David Baril & Caroline Balderston Parry at the Log Drive Café

Dave&Caroline photo 27.02.14

Friday, March 28

7:30 – 9:00 pm (doors open at 7)
Abbotsford House Recreation Centre
950 Bank Street (across from Lansdowne)
$7 at the door.

Two excellent singers, well-known to lovers of folk music in Ottawa, will share this evening, with a variety of wonderful old songs.

David Baril is a strong singer of traditional folk songs, including sea songs and shanties, oldtime country, gospel and treasures from the Canadian folk tradition in both English and French. He is also a shape-note singer (you can ask him about that). David runs a monthly songcircle, called Trad Sing, in the Barley Mow, a cozy pub in Almonte, and sometimes leads community singing at such venues as the Ottawa Folk Festival.

Caroline Balderston-Parry sings folk songs from Britain and the U.S., unaccompanied or with mountain dulcimer. She and her English husband David Parry, who were influential members of Toronto’s folk music community, started up Ottawa’s first Songcircle when they moved here in 1990. Caroline has both performed in concerts and led workshops in schools for many years. She now lives mostly in Montreal, and is the proud parent of a new book (Heron Spirals) and of Richard Reed Parry (Arcade Fire) and Evalyn Parry (singer-songwriter/theatre artist).

The Log Drive Café is a traditional music venue, held on on occasional Friday evenings, featuring local folk singers and musicians in a coffee-house setting, in which the audience is welcome to sing along.

Abbotsford House is a wheelchair accessible recreation centre focused on older adults; however, the Log Drive Café is an all-ages event.

You can help spread the word about this event by sending people a link to this website and by sending the following link to the facebook event page: https://www.facebook.com/events/668645243171620/?ref=2&ref_dashboard_filter=upcoming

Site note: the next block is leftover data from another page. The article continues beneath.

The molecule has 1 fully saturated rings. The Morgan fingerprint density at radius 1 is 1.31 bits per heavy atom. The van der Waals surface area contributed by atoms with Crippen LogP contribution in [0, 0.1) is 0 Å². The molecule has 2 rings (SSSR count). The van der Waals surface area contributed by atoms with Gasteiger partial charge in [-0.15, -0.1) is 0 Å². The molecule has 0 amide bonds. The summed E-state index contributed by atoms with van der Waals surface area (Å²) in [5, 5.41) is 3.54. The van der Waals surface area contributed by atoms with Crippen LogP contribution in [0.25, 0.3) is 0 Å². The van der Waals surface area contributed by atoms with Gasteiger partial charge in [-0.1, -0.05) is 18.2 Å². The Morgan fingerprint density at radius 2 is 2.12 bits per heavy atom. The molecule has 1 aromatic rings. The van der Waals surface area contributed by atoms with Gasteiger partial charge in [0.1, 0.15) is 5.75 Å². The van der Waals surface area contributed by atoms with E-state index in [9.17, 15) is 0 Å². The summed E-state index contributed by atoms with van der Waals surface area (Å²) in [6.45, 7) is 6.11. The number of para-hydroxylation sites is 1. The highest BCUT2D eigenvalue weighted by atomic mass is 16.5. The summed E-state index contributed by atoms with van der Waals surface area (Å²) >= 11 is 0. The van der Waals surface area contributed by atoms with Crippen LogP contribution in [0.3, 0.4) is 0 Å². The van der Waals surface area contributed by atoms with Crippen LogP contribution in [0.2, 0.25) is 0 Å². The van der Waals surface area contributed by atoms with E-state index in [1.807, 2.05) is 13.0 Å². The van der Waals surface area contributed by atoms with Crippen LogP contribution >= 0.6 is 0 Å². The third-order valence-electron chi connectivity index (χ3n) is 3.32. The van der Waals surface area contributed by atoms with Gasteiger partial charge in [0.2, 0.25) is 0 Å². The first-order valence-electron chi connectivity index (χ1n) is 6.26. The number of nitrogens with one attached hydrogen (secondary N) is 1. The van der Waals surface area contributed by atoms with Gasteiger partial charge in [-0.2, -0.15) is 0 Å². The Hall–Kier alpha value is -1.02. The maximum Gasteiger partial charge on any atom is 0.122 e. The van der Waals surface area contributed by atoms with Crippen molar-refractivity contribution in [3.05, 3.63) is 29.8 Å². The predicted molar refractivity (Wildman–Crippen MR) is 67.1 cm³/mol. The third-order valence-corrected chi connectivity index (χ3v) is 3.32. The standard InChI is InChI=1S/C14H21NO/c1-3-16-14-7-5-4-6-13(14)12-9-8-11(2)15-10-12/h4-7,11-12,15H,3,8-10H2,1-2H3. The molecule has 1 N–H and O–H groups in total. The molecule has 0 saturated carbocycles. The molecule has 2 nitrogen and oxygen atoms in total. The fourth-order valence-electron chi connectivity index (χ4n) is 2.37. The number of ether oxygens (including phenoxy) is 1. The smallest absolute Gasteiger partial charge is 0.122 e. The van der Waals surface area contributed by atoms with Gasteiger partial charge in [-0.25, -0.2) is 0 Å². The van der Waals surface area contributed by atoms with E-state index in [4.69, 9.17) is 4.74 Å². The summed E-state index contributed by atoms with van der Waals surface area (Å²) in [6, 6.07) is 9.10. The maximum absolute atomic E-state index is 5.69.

About Maura Volante

Maura Volante is a talented and experienced performer. Although she has written many songs over the years, her main focus these days is traditional folk songs. These are songs that have stood the test of time and have an enduring quality that speaks directly and clearly to the human experience. They also tell us about our history. Because these songs are not commonly sung in these post-folk-revival times in which folk music generally means singer-songwriter material, Maura has taken on the project of helping to keep this valuable material alive. Her specialty is Canadian folk songs, but she knows many songs from the British Isles and the USA as well. All her concerts and other programs are designed with group singing in mind. Whether in a concert, a tour, a social gathering, a classroom, a festival or a conference hall, Maura creates an encouraging atmosphere, relaxed and inclusive. She uses her strong voice and facilitation techniques to bring out the best possible music with these voices in this moment. Maura firmly believes that everyone can sing and, moreover, that everyone has a right to sing and be part of group singing activities, without judgement or criticism. No matter what the various skill levels of participants may be in any group singing activity, it always sounds good in a group, because the voices naturally attune with each other. Maura also teaches and calls contra dancing and simpler forms of traditional dancing suitable for all ages, often incorporating group singing into the dancing through the use of play party songs, which are sung by the whole group as they dance.
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